Universal Soldier: Day of Reckoning John Hyams

Universal Soldier: Day of Reckoning John Hyams
If you haven't been keeping pace since Roland Emmerich's 1992 Jean-Claude Van Damme vehicle, don't worry; no prior knowledge of the Universal Soldier franchise is required to derive base titillation from this unabashedly sleazy throwback to the glistening muscles, ultra violence and casual misogyny of yore (the late 80s/early 90s).

Even though director John Hyams picks up where he left off with Regeneration, the previous entry, Day of Reckoning works just fine as a stand-alone grindhouse answer to the Bourne franchise, mostly because there isn't much plot to fuss over in any of these ham-fisted, testosterone-fuelled soft sci-fi splatter-a-thons.

To be fair, Hyams makes a decent attempt to reframe the basic Universal Soldier story as a means of questioning the subjective reality of memory. But that minor stab at philosophy is diluted by patchwork plotting that positions Van Damme's original government automaton gone rogue, Luc Deveraux, as a spectral cult leader freeing the minds of his fellow Unisols, Morpheus-style, except with a swift neck injection in place of Lewis Carroll-indebted pill swallowing.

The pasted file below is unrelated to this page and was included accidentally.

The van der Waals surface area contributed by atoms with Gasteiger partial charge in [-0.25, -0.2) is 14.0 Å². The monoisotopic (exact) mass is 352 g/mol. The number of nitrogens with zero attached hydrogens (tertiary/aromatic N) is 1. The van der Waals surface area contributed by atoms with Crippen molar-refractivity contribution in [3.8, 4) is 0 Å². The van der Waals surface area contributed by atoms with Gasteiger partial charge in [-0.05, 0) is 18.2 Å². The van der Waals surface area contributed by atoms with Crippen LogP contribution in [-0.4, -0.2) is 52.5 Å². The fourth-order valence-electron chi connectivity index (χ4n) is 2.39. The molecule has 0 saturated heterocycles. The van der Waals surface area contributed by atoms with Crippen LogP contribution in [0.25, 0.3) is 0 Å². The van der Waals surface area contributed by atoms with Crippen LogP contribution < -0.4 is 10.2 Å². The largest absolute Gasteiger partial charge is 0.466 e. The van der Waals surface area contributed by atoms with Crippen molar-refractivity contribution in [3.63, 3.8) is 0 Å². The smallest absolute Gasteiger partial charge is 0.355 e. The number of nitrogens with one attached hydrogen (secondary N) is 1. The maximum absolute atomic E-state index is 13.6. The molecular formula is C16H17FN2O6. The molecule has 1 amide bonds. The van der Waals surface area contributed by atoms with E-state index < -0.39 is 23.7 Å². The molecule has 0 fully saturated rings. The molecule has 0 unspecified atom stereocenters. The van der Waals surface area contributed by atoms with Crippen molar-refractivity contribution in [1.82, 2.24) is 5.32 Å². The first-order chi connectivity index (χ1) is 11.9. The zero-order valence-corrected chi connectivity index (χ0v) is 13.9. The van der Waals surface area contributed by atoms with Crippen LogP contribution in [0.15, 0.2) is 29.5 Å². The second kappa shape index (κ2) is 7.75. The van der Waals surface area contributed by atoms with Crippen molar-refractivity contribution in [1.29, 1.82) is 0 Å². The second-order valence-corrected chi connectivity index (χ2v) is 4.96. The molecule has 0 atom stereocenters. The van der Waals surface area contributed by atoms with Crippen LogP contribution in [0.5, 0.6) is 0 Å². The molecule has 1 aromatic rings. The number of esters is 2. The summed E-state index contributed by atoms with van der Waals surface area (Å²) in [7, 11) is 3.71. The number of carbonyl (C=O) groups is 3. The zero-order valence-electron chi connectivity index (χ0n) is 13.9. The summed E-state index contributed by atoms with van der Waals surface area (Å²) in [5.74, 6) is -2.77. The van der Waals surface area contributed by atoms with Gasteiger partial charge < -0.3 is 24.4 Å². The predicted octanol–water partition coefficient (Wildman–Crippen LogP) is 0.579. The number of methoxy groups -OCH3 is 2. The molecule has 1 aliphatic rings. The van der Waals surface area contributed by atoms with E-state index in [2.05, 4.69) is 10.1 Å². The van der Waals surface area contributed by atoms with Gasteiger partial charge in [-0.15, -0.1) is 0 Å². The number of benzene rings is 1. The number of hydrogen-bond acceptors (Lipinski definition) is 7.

Despite the prominent billing of both Van Damme and Dolph Lundgren, their roles are relatively minor with British martial arts performer Scott Adkins (Undisputed II: Last Man Standing) taking the protagonist mantle for this sensationalist gore-fest. As John, Adkins traverses the familiar terrain of a man trying to recover his memory after a horrific attack, only to discover that he's secretly a limb-snapping badass with a shady past.

Despite efforts to create a distinct sense of visual style early on, using a first-person perspective in the opening scene and later a recurring stroboscopic hallucination effect (epilepsy sufferers be wary), Day of Reckoning takes a while to generate interest. Though when the action ramps up, the sheer exuberant hyper-realistic physicality and highly explicit, extreme gore entertains on a purely visceral level.

Still, the film's overall demeanour is rather repulsive. Other than as an excuse to show some boobs, buns, labia, and sexualize acts of random violence, there's no reason so many poor hard working prostitutes had to meet the business end of a shotgun just so a bunch of beefy men could get their bodily fluids all over each other. (eOne)